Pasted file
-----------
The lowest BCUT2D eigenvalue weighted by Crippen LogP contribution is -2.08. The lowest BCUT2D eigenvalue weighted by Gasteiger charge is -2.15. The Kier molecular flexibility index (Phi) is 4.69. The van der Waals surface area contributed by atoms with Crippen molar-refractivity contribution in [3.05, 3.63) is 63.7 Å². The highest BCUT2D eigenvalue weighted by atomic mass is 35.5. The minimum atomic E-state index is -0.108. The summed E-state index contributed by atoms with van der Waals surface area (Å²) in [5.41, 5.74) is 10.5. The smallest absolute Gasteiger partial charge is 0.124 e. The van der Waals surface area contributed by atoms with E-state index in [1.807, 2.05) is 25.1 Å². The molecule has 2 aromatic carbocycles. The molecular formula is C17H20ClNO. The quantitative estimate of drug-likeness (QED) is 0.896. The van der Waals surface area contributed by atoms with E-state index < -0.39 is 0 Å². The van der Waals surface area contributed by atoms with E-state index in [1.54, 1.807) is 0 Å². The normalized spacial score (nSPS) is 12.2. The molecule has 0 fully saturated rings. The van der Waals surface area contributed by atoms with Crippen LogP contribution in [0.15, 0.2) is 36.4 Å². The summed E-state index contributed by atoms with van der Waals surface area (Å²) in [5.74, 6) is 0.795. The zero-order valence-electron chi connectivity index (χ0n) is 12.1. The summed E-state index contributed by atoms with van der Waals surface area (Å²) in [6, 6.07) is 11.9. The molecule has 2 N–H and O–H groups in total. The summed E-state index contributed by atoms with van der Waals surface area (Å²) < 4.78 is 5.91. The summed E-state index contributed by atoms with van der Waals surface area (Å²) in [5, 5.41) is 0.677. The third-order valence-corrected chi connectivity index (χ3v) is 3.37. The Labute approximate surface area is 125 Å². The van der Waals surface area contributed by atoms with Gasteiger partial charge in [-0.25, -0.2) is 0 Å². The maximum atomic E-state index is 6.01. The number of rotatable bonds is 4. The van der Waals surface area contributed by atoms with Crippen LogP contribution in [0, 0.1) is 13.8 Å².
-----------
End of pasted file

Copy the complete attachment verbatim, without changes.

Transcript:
The lowest BCUT2D eigenvalue weighted by Crippen LogP contribution is -2.08. The lowest BCUT2D eigenvalue weighted by Gasteiger charge is -2.15. The Kier molecular flexibility index (Phi) is 4.69. The van der Waals surface area contributed by atoms with Crippen molar-refractivity contribution in [3.05, 3.63) is 63.7 Å². The highest BCUT2D eigenvalue weighted by atomic mass is 35.5. The minimum atomic E-state index is -0.108. The summed E-state index contributed by atoms with van der Waals surface area (Å²) in [5.41, 5.74) is 10.5. The smallest absolute Gasteiger partial charge is 0.124 e. The van der Waals surface area contributed by atoms with E-state index in [1.807, 2.05) is 25.1 Å². The molecule has 2 aromatic carbocycles. The molecular formula is C17H20ClNO. The quantitative estimate of drug-likeness (QED) is 0.896. The van der Waals surface area contributed by atoms with E-state index < -0.39 is 0 Å². The van der Waals surface area contributed by atoms with E-state index in [1.54, 1.807) is 0 Å². The normalized spacial score (nSPS) is 12.2. The molecule has 0 fully saturated rings. The van der Waals surface area contributed by atoms with Crippen LogP contribution in [0.15, 0.2) is 36.4 Å². The summed E-state index contributed by atoms with van der Waals surface area (Å²) in [5.74, 6) is 0.795. The zero-order valence-electron chi connectivity index (χ0n) is 12.1. The summed E-state index contributed by atoms with van der Waals surface area (Å²) in [6, 6.07) is 11.9. The molecule has 2 N–H and O–H groups in total. The summed E-state index contributed by atoms with van der Waals surface area (Å²) < 4.78 is 5.91. The summed E-state index contributed by atoms with van der Waals surface area (Å²) in [5, 5.41) is 0.677. The third-order valence-corrected chi connectivity index (χ3v) is 3.37. The Labute approximate surface area is 125 Å². The van der Waals surface area contributed by atoms with Gasteiger partial charge in [-0.25, -0.2) is 0 Å². The maximum atomic E-state index is 6.01. The number of rotatable bonds is 4. The van der Waals surface area contributed by atoms with Crippen LogP contribution in [0, 0.1) is 13.8 Å².